In the car, you let out a shaking breath. Your driver, who you recognize, hears you and asks if you’re okay. You smile–that same smile on that Ralph Lauren ad you did a couple of months ago (“Perfect and Pretty”) and nod.

He pushes the button to let the divider rise up, and then you are alone. You start crying, tears falling down your pretty face.

Nonfiction Award: Spiritual Essay

Good news:

I recently submitted this piece to my school’s English department awards and received the Nonfiction Award. I am absolutely ecstatic about this accomplishment, and my parents are also proud of me too 🙂

Thank you to my mother for her courage and to my aunt for being there. After receiving the news, I called my mother and emailed her a copy. I’m a bit scared and nervous of her reaction. I just hope she likes it. Thanks to other people who probably don’t know that I’m thanking them: Amber Nowak for copy editing the piece, Benjamin Chapman, a friend from Figment, for reading through the essay and giving me really nice comments, and lastly, my whole Memoir Writing class for ‘workshopping’ this essay. The class was taught by the amazing and knowledgeable Sonya Huber.

My story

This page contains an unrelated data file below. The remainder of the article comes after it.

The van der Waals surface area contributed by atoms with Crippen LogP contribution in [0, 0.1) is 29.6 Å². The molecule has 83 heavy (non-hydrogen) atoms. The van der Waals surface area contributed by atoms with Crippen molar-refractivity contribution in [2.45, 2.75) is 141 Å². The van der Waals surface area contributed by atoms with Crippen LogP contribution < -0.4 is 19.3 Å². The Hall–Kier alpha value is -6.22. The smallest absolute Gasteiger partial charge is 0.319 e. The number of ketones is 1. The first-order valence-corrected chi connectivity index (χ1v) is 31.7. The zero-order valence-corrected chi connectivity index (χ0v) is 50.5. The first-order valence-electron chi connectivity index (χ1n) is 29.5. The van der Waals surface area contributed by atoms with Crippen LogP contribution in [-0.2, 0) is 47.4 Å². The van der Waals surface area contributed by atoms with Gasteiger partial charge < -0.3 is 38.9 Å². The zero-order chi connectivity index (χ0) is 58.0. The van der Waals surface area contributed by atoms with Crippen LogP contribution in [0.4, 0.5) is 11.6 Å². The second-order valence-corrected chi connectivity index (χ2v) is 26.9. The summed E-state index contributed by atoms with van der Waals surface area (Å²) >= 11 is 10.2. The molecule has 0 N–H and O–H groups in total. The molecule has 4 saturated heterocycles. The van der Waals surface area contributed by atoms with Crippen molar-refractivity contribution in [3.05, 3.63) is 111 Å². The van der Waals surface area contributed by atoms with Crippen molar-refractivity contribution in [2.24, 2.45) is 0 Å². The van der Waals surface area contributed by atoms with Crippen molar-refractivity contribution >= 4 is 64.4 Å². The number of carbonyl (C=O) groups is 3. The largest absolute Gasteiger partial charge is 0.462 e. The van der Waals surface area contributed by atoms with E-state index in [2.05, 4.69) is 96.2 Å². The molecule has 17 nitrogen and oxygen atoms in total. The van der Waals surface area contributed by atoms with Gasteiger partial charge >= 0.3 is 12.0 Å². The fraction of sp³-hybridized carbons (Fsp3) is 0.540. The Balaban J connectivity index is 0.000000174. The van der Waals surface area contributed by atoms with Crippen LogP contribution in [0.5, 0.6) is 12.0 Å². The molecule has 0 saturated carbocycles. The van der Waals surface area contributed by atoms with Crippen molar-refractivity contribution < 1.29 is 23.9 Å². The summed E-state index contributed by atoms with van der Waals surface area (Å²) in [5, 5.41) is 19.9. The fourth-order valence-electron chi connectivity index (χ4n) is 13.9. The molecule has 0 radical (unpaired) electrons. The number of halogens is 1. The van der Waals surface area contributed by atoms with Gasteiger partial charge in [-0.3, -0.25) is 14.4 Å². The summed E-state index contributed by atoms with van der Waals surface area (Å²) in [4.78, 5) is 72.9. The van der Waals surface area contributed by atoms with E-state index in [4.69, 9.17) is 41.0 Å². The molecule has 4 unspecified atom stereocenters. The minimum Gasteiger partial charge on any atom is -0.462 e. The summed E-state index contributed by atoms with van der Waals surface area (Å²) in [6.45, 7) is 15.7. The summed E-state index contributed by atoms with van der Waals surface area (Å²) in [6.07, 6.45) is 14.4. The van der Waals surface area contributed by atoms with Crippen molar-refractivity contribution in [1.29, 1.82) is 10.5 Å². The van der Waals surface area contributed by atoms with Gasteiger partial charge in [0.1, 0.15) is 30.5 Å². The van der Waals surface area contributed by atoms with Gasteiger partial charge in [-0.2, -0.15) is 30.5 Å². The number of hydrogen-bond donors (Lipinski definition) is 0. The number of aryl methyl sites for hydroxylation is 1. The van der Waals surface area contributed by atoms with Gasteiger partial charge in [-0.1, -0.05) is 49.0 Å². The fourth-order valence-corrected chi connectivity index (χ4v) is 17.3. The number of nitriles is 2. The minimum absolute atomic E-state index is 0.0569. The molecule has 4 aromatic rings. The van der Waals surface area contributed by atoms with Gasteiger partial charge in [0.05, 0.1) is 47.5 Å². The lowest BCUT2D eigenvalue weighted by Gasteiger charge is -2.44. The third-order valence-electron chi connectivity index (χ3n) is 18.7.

For this assignment, the class had to write a spiritual essay, meaning we had to discuss something that moves us in ways that we never tried to verbalize before. Of course, this was a hard task for me, since I had never spoken to anyone about this particular topic. One, because they might convince me to think otherwise. Two, because the idea might seem weird to someone who doesn’t know me. However, I felt like the resulting product was definitely worth the trouble and procrastination. I am immensely proud of the finished product.

As with many of my pieces I couldn’t think of a good enough title, so right now, this story is nameless!

Please Enjoy!

Untitled

I stared at my dead aunt’s photo that hung in the living room, noting, as my insides twisted, that I looked quite similar to her.

In summer of 2011, I had returned to my mom’s childhood home in Vietnam after ten years. When we arrived, my mom told me to explore the house and take pictures.

I came across the living room that had its doors and windows wide open. Any person or dog could have roamed into the room. Just outside, the motorcycles roared as they drove through the narrow street next to our house. In the early morning, the rays of the sun that couldn’t be blocked by the coconut and banana trees trickled into the room. The homely smell of star anise and cinnamon, from the phở sold on the streets, wafted on a summer breeze.

In the middle of the room was a small shrine. Two giant candles sat on top of a tall mahogany table. A vase of flowers and a plate of fresh pineapple and mangosteen flanked a large framed slate engraved with Chinese characters. In front of it was a ceramic bowl filled with rice and a forest of burnt joss sticks. A floor fan lazily twisted left and right. The walls that enclosed the shrine displayed my mother’s past through grainy photos which captured her father and mother and siblings – all of whom passed too early in life. I knew my aunt’s photo would be there.